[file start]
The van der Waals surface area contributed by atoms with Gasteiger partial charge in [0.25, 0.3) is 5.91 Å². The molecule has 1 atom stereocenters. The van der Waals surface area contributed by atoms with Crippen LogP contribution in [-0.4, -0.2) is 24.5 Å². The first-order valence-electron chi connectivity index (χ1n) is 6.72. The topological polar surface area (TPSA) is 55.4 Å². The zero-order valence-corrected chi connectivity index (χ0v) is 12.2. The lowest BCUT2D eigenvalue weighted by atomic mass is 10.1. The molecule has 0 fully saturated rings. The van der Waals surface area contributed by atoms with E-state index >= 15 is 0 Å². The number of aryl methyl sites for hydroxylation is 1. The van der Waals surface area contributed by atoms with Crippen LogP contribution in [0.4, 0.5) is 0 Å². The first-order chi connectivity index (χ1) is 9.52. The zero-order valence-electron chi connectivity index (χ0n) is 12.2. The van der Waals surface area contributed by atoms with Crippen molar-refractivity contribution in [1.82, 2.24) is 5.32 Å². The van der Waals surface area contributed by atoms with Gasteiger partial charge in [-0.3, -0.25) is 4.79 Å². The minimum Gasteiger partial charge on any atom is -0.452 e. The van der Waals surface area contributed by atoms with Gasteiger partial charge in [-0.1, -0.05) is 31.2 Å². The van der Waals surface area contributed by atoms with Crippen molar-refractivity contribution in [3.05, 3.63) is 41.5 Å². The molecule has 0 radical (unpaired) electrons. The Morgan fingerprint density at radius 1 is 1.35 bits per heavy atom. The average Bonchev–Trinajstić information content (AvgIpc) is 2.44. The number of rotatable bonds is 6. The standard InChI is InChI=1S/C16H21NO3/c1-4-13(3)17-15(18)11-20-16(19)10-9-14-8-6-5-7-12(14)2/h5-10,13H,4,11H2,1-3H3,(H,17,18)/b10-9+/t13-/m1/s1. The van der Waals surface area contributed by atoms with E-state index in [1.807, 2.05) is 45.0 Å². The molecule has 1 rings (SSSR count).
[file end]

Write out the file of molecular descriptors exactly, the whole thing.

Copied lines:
The van der Waals surface area contributed by atoms with Gasteiger partial charge in [0.25, 0.3) is 5.91 Å². The molecule has 1 atom stereocenters. The van der Waals surface area contributed by atoms with Crippen LogP contribution in [-0.4, -0.2) is 24.5 Å². The first-order valence-electron chi connectivity index (χ1n) is 6.72. The topological polar surface area (TPSA) is 55.4 Å². The zero-order valence-corrected chi connectivity index (χ0v) is 12.2. The lowest BCUT2D eigenvalue weighted by atomic mass is 10.1. The molecule has 0 fully saturated rings. The van der Waals surface area contributed by atoms with E-state index >= 15 is 0 Å². The number of aryl methyl sites for hydroxylation is 1. The van der Waals surface area contributed by atoms with Crippen LogP contribution in [0.4, 0.5) is 0 Å². The first-order chi connectivity index (χ1) is 9.52. The zero-order valence-electron chi connectivity index (χ0n) is 12.2. The van der Waals surface area contributed by atoms with Crippen molar-refractivity contribution in [1.82, 2.24) is 5.32 Å². The van der Waals surface area contributed by atoms with Gasteiger partial charge in [-0.3, -0.25) is 4.79 Å². The minimum Gasteiger partial charge on any atom is -0.452 e. The van der Waals surface area contributed by atoms with Gasteiger partial charge in [-0.1, -0.05) is 31.2 Å². The van der Waals surface area contributed by atoms with Crippen molar-refractivity contribution in [3.05, 3.63) is 41.5 Å². The molecule has 0 radical (unpaired) electrons. The Morgan fingerprint density at radius 1 is 1.35 bits per heavy atom. The average Bonchev–Trinajstić information content (AvgIpc) is 2.44. The number of rotatable bonds is 6. The standard InChI is InChI=1S/C16H21NO3/c1-4-13(3)17-15(18)11-20-16(19)10-9-14-8-6-5-7-12(14)2/h5-10,13H,4,11H2,1-3H3,(H,17,18)/b10-9+/t13-/m1/s1. The van der Waals surface area contributed by atoms with E-state index in [1.807, 2.05) is 45.0 Å². The molecule has 1 rings (SSSR count).